Tuesday, January 29, 2008

Sgt. Pepper Taught the Band to Play . . .

I had just read a weblog's headline, "It was 26 years ago today," a slight change to the original line, but still my response was to continue with line two of that famous Beatles song. And that got me thinking (dangerous).

Words, phrases and images, like these, become a part of a common culture in many ways, today most often through a medium other than the traditional words, music, paintings and architecture of our forefathers. That is, today our common images are received through TV, movies, mp3 files and the like. I'll make a lot of enemies by adding and I think we are the worse for it. I think there is a qualitative difference between watching a play in a theater and watching a movie on a screen. Or watching a live piano performance, versus listening it on an iPod. Don't ask me to prove it, I can't, but I do observe it. That's not the point of this essay, and regardless of what I think, we live today, not yesterday and our common understanding of the world is audio-visually inspired.

We complain about the presidential election being overly influenced by photo-ops, TV commercials, and debates that are non-substantive. The truth is, we are moved by them more than we realize or want to realize.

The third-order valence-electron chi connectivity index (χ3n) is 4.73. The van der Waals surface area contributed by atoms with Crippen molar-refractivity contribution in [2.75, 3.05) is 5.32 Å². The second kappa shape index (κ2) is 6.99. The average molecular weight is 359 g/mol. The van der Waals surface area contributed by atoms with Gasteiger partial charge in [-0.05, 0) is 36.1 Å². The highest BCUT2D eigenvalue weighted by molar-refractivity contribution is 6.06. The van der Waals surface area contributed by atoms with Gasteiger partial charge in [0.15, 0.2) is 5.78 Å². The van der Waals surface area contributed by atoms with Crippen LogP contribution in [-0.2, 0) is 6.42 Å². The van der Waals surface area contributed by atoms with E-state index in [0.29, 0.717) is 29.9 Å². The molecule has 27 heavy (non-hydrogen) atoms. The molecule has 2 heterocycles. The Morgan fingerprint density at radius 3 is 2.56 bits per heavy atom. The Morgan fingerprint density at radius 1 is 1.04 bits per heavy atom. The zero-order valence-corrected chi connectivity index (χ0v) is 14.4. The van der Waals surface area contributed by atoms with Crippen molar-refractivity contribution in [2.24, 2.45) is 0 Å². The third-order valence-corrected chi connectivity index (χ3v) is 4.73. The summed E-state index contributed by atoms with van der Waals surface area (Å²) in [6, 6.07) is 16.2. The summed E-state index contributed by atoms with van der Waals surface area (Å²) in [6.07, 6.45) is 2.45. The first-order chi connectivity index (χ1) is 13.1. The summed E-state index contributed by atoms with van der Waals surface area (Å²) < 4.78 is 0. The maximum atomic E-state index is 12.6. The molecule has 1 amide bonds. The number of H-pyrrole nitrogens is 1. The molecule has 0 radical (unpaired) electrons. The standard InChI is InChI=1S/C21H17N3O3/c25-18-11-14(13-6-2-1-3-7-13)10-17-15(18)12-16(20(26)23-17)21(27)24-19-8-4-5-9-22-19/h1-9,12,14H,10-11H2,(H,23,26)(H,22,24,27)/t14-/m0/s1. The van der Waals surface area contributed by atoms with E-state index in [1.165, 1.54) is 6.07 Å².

Every family or close group of friends has common words and phrases that mean something special to them and them alone; towns, nations and even the broader cultures do, too. These words and phrases are loaded with meaning and shades of meaning and provide parallels to reality that help these groups commonly relate to the world around them. We remember great lines from great movies, songs and books for the same reason that Hellenic peoples remembered Homer's stories of Achilles and Odysseus. Theoretically, I may prefer their method, but their way and ours are both ways of enjoying a story and of identifying ourselves with the story.

Images are important, metaphors are important. Every once in a while I read of someone referring to the mind as a kind of memory chip, and I cringe with fear of that becoming the accepted metaphor for man. I could moralize here and say that this is why it is important to have good books, music and literature in our homes and around our children, but that's not really my point of this essay and I'm not sure I like stories with morals.

Truth is, the lack of a point in this essay, reminds me of line from the movie, Trains Planes and Automobiles: said Steve Martin to John Candy, "...When you're telling these little stories? Here's a good idea - have a POINT. It makes it SO much more interesting for the listener!"

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